EU countries are set to evaluate the General Data Protection Regulation (GDPR) five years after its implementation. They are focusing on challenges related to its implementation, especially for small businesses and public bodies. While the law has enhanced trust and legal certainty regarding privacy, member states are still calling for additional guidance and guidelines. The evaluation will address issues such as the use of personal data in research and the need for clearer guidelines on data processing of minors. The Council also calls for improvements in the enforcement of the law and desires greater clarity in international data transfers. Overall, GDPR is considered a success, and there is little indication of any drastic changes on the horizon.

More about this can be found here

The Privacy Appeals Board affirms that the Data Protection Authority must consider privacy issues

The case involved a complaint from an individual, A, regarding the Data Protection Authority's decision to close a case without assessing whether the Personal Data Act was violated. A believed his privacy was infringed by the bankruptcy trustee of the company X AS, following the company's bankruptcy. The trustee had sent out reports to several recipients, alleging A's involvement in illegal activities. This resulted in damage to A's reputation and, according to A, was a clear breach of his right to privacy and improper handling of his personal data. The Data Protection Authority concluded the case without delving into details or determining any breaches of the Personal Data Act.

The Data Protection Authority justified its decision by stating that the bankruptcy estate was deleted, and therefore, there was no need for further investigations. However, the Privacy Appeals Board reviewed the case and found that the Data Protection Authority could not close the case without assessing whether the personal data were unlawfully processed. The Board believed that a more thorough evaluation was needed to determine the legality of the processing of A's personal data under the General Data Protection Regulation. Consequently, the Data Protection Authority's decision was overturned, and the case was referred back for a new assessment.

This case is practically significant as it highlights the Data Protection Authority's large caseload and the need to prioritize, while fundamentally asserting that the Authority cannot neglect to consider privacy issues.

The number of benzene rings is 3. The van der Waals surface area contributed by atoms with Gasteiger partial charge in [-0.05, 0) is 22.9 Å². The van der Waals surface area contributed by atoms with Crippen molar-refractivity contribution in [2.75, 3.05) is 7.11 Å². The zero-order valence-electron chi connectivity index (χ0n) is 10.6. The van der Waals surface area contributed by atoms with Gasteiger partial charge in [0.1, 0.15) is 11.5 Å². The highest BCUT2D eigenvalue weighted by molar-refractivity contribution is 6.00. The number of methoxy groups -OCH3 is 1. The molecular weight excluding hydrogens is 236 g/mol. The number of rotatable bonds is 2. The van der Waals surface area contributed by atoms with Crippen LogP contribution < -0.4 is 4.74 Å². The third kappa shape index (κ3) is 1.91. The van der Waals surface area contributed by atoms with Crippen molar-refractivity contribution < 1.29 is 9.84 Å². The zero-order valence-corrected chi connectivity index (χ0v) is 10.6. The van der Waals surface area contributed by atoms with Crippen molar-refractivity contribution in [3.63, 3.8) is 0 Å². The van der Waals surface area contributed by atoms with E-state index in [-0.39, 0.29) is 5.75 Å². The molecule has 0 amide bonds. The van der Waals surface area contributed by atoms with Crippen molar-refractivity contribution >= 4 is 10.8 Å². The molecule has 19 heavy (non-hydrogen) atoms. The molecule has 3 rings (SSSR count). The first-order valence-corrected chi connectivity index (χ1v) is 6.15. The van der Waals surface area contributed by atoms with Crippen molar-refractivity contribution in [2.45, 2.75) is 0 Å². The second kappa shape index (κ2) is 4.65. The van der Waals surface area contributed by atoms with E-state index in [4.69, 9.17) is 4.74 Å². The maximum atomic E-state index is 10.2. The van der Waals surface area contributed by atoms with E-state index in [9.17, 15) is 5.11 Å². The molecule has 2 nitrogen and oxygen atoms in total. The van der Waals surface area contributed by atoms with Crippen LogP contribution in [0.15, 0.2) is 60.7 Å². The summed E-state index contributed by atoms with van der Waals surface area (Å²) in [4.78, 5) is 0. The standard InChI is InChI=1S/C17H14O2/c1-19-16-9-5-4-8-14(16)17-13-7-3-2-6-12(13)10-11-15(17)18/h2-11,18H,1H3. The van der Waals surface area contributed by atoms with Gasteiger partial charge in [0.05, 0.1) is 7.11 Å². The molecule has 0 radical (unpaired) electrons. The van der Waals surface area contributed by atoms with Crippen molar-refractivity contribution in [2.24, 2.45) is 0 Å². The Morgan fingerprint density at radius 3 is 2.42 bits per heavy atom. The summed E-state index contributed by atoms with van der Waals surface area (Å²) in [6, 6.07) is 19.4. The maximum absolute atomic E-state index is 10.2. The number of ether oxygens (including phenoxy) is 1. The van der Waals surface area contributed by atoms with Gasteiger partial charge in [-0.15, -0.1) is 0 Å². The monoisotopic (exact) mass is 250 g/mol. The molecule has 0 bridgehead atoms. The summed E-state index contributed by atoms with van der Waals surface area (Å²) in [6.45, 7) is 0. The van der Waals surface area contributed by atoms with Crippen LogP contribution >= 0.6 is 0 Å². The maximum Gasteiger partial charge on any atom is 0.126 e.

The case can be found here.

Finally: attempts to challenge GDPR

TikTok has challenged aspects of the GDPR through a case at the EU Court of Justice. The case involves a disagreement between the Irish and German data protection authorities regarding TikTok's breaches of GDPR rules and their interpretation. The disagreement was presented to the European Data Protection Board (EDPB), which issued a so-called "Binding Decision" that binds the Irish Data Protection Authority. TikTok has taken an unusual step by arguing that the entire process of imposing "Binding Decisions" violates EU legislation. TikTok's position, that GDPR violates EU rules, is somewhat ironic.

Previously, similar cases were dismissed by the EU Court. WhatsApp, for example, attempted to run similar argument, which was rejected on the grounds that "Binding Decisions" were imposed on Ireland, not the company itself. TikTok is taking the argument a step further by challenging GDPR law itself. They highlight that the process of issuing binding decisions might conflict with EU law, especially the rights related to fair trial and the right to appeal. (The company does not have the right to appeal EDPB's decisions.)

If TikTok wins, it could have significant implications for how EU privacy legislation is enforced, especially for companies operating from Ireland and looking to avoid harsh penalties from other European countries. On the other hand, it seems unlikely that they will prevail.

Success for TikTok would significantly impact the "One Stop Shop" mechanism. However, this might not necessarily benefit companies, as it would mean that regulatory authorities in all member states could start their own investigations and enforce violations independently. This would make the enforcement of regulations very costly and complicated. Overall, it might be preferable that violations are handled by a single regulatory authority.

These aspects are discussed here.

Do you have any questions?